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Re: How can I find a short circuit on an unknown voltage rail?
« Reply #11 on: October 24, 2017, 09:38:47 am »

Normally i would connect my bench supply to the rail, set to the correct voltage and gradually bring the current limit up until something gets hot or otherwise identifies itself as the culprit

If it's a dead short, just use a low voltage like 0.5v and use a thermal camera. Or just crank up the current til something smokes.

Mike animated gif of 9 frames is special enough...... LOL   :-DD
I wonder How did he does it?
« Last Edit: October 24, 2017, 10:42:26 am by Armadillo »
 

Online bd139

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Re: How can I find a short circuit on an unknown voltage rail?
« Reply #12 on: October 24, 2017, 09:47:41 am »
Getting pretty adept at finding these what with tektronix shorted tants.

Any old 4.5 digit meter with relative function and a decent-ish low ohms mode should do the job. Touch the probes and poke the relative button then work your way around the board until you see the lowest resistance, remove that part and re-check the pads. If the resistance is much higher then problem solved. If not, it wasn't. Keep going :)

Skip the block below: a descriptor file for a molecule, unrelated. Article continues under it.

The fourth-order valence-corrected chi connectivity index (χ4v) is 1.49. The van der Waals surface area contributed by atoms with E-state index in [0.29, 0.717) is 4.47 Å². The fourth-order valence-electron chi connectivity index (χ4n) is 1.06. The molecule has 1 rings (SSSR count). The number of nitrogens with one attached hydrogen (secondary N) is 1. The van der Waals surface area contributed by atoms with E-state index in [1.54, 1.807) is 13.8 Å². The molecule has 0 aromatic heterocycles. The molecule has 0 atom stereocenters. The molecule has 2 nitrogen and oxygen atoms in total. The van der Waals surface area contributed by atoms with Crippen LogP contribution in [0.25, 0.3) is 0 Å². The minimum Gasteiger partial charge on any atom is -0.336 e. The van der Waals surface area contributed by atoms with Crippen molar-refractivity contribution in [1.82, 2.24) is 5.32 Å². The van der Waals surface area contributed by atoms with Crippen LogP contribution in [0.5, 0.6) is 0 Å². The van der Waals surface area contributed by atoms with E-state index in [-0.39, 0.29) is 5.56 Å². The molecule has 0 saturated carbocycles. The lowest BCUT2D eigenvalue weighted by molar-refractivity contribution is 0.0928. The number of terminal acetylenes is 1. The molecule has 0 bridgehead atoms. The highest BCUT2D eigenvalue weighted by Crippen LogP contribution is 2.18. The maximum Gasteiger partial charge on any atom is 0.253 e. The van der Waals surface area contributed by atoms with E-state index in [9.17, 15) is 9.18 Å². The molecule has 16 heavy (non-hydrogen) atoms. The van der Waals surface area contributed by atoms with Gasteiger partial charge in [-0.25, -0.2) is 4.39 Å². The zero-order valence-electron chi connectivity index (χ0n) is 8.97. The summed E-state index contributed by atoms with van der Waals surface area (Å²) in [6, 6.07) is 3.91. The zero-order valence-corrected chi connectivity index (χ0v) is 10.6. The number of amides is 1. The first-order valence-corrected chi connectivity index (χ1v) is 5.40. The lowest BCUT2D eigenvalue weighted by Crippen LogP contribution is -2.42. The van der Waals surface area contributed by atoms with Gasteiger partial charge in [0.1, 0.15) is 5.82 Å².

I have used Uni-T UT61E and GW GDM-8341 for this.

I can't recommend what people have said here which involves dancing with the magic smoke. If you burn a trace off or the fault goes slightly higher resistance and starts dissipating power (tantalum capacitors like to do this0 then you're SOL. Woosh, boom, poof etc. It's the same mentality as "the engine is making a clunking sound, let's drive it and see what falls out". Next thing you know there's a timing chain, half the sump and a pool of oil in the middle of the road.
« Last Edit: October 24, 2017, 09:53:30 am by bd139 »
 

Offline mzacharias

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Re: How can I find a short circuit on an unknown voltage rail?
« Reply #13 on: October 24, 2017, 09:48:13 am »
So far as feeding with external current limited power supply:

If it's a short, the current-limited voltage at the board side will stay quite low UNLESS the short burns open. I would say set the voltage to 1.2 volts to start with, and probably not go over 3.3 volts.
 

Offline Armadillo

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Re: How can I find a short circuit on an unknown voltage rail?
« Reply #14 on: October 24, 2017, 09:52:00 am »
So far as feeding with external current limited power supply:

If it's a short, the current-limited voltage at the board side will stay quite low UNLESS the short burns open. I would say set the voltage to 1.2 volts to start with, and probably not go over 3.3 volts.

I should add, best with current limiting of say 2 or 3 amperes.
 

Offline krivx

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Re: How can I find a short circuit on an unknown voltage rail?
« Reply #15 on: October 24, 2017, 10:00:28 am »